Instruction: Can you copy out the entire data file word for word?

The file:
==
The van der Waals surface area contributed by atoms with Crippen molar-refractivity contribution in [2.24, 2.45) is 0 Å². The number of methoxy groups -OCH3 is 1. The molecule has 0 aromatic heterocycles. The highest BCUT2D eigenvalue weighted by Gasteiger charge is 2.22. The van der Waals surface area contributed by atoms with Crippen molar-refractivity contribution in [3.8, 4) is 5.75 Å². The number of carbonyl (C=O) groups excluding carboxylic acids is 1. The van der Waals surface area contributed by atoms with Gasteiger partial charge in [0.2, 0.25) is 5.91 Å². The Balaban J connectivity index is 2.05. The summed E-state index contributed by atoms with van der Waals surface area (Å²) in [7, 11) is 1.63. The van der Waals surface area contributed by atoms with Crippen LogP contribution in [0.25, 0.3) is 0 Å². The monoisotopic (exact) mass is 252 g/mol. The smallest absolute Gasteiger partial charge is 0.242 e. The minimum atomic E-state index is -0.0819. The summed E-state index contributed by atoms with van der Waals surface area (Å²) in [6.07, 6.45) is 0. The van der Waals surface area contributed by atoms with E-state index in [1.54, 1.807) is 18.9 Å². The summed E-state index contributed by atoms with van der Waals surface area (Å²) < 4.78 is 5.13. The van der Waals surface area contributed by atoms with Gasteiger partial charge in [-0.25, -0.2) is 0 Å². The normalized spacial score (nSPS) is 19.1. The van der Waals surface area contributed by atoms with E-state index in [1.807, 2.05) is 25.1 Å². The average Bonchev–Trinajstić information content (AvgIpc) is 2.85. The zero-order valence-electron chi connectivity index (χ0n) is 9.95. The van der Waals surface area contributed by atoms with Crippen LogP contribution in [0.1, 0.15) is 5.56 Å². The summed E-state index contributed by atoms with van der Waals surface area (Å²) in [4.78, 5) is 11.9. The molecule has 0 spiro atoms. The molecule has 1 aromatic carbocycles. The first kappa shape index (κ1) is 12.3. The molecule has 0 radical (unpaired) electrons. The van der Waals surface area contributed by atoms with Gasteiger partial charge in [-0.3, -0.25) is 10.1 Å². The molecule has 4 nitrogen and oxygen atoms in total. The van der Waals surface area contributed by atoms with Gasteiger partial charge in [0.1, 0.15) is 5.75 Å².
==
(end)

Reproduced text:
The van der Waals surface area contributed by atoms with Crippen molar-refractivity contribution in [2.24, 2.45) is 0 Å². The number of methoxy groups -OCH3 is 1. The molecule has 0 aromatic heterocycles. The highest BCUT2D eigenvalue weighted by Gasteiger charge is 2.22. The van der Waals surface area contributed by atoms with Crippen molar-refractivity contribution in [3.8, 4) is 5.75 Å². The number of carbonyl (C=O) groups excluding carboxylic acids is 1. The van der Waals surface area contributed by atoms with Gasteiger partial charge in [0.2, 0.25) is 5.91 Å². The Balaban J connectivity index is 2.05. The summed E-state index contributed by atoms with van der Waals surface area (Å²) in [7, 11) is 1.63. The van der Waals surface area contributed by atoms with Crippen LogP contribution in [0.25, 0.3) is 0 Å². The monoisotopic (exact) mass is 252 g/mol. The smallest absolute Gasteiger partial charge is 0.242 e. The minimum atomic E-state index is -0.0819. The summed E-state index contributed by atoms with van der Waals surface area (Å²) in [6.07, 6.45) is 0. The van der Waals surface area contributed by atoms with E-state index in [1.54, 1.807) is 18.9 Å². The summed E-state index contributed by atoms with van der Waals surface area (Å²) < 4.78 is 5.13. The van der Waals surface area contributed by atoms with Gasteiger partial charge in [-0.25, -0.2) is 0 Å². The normalized spacial score (nSPS) is 19.1. The van der Waals surface area contributed by atoms with E-state index in [1.807, 2.05) is 25.1 Å². The average Bonchev–Trinajstić information content (AvgIpc) is 2.85. The zero-order valence-electron chi connectivity index (χ0n) is 9.95. The van der Waals surface area contributed by atoms with Crippen LogP contribution in [0.1, 0.15) is 5.56 Å². The summed E-state index contributed by atoms with van der Waals surface area (Å²) in [4.78, 5) is 11.9. The molecule has 0 spiro atoms. The molecule has 1 aromatic carbocycles. The first kappa shape index (κ1) is 12.3. The molecule has 0 radical (unpaired) electrons. The van der Waals surface area contributed by atoms with Gasteiger partial charge in [-0.3, -0.25) is 10.1 Å². The molecule has 4 nitrogen and oxygen atoms in total. The van der Waals surface area contributed by atoms with Gasteiger partial charge in [0.1, 0.15) is 5.75 Å².